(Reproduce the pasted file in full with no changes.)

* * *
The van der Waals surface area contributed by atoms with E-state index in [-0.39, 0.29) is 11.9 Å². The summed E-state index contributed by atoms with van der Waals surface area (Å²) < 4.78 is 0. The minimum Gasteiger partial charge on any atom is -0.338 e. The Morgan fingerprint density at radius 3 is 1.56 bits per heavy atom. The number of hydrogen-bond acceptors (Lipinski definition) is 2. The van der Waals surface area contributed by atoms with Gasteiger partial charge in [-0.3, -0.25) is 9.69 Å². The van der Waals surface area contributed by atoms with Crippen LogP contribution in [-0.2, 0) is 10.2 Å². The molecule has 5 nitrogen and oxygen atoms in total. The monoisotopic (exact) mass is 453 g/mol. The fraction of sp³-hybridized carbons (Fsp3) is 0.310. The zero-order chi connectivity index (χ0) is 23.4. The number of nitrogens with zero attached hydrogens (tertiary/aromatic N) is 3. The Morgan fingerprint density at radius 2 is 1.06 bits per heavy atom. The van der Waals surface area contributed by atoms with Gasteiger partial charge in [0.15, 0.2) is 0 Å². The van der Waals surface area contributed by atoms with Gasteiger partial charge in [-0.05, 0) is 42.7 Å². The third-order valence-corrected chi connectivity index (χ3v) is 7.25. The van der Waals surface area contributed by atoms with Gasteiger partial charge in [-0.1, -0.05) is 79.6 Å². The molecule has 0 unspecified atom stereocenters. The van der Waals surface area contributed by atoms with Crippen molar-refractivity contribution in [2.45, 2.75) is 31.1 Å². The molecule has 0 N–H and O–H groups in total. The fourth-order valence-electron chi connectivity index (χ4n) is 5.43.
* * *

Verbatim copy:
The van der Waals surface area contributed by atoms with E-state index in [-0.39, 0.29) is 11.9 Å². The summed E-state index contributed by atoms with van der Waals surface area (Å²) < 4.78 is 0. The minimum Gasteiger partial charge on any atom is -0.338 e. The Morgan fingerprint density at radius 3 is 1.56 bits per heavy atom. The number of hydrogen-bond acceptors (Lipinski definition) is 2. The van der Waals surface area contributed by atoms with Gasteiger partial charge in [-0.3, -0.25) is 9.69 Å². The van der Waals surface area contributed by atoms with Crippen LogP contribution in [-0.2, 0) is 10.2 Å². The molecule has 5 nitrogen and oxygen atoms in total. The monoisotopic (exact) mass is 453 g/mol. The fraction of sp³-hybridized carbons (Fsp3) is 0.310. The zero-order chi connectivity index (χ0) is 23.4. The number of nitrogens with zero attached hydrogens (tertiary/aromatic N) is 3. The Morgan fingerprint density at radius 2 is 1.06 bits per heavy atom. The van der Waals surface area contributed by atoms with Gasteiger partial charge in [0.15, 0.2) is 0 Å². The van der Waals surface area contributed by atoms with Gasteiger partial charge in [-0.05, 0) is 42.7 Å². The third-order valence-corrected chi connectivity index (χ3v) is 7.25. The van der Waals surface area contributed by atoms with Gasteiger partial charge in [-0.1, -0.05) is 79.6 Å². The molecule has 0 unspecified atom stereocenters. The van der Waals surface area contributed by atoms with Crippen molar-refractivity contribution in [2.45, 2.75) is 31.1 Å². The molecule has 0 N–H and O–H groups in total. The fourth-order valence-electron chi connectivity index (χ4n) is 5.43.